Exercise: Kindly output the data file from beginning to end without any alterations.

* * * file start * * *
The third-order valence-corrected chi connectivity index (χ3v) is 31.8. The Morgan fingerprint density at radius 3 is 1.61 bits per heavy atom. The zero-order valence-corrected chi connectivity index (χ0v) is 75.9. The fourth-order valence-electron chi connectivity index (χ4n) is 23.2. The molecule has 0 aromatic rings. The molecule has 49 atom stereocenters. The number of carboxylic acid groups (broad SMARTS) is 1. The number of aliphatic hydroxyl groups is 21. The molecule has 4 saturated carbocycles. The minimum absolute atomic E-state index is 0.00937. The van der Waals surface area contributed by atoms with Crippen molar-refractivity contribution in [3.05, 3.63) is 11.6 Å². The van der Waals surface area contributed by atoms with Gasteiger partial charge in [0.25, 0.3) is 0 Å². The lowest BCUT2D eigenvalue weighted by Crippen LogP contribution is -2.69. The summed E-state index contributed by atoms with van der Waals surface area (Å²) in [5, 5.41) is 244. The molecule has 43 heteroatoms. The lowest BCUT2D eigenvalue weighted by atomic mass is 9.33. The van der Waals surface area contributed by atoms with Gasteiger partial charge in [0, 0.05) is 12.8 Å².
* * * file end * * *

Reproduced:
The third-order valence-corrected chi connectivity index (χ3v) is 31.8. The Morgan fingerprint density at radius 3 is 1.61 bits per heavy atom. The zero-order valence-corrected chi connectivity index (χ0v) is 75.9. The fourth-order valence-electron chi connectivity index (χ4n) is 23.2. The molecule has 0 aromatic rings. The molecule has 49 atom stereocenters. The number of carboxylic acid groups (broad SMARTS) is 1. The number of aliphatic hydroxyl groups is 21. The molecule has 4 saturated carbocycles. The minimum absolute atomic E-state index is 0.00937. The van der Waals surface area contributed by atoms with Crippen molar-refractivity contribution in [3.05, 3.63) is 11.6 Å². The van der Waals surface area contributed by atoms with Gasteiger partial charge in [0.25, 0.3) is 0 Å². The lowest BCUT2D eigenvalue weighted by Crippen LogP contribution is -2.69. The summed E-state index contributed by atoms with van der Waals surface area (Å²) in [5, 5.41) is 244. The molecule has 43 heteroatoms. The lowest BCUT2D eigenvalue weighted by atomic mass is 9.33. The van der Waals surface area contributed by atoms with Gasteiger partial charge in [0, 0.05) is 12.8 Å².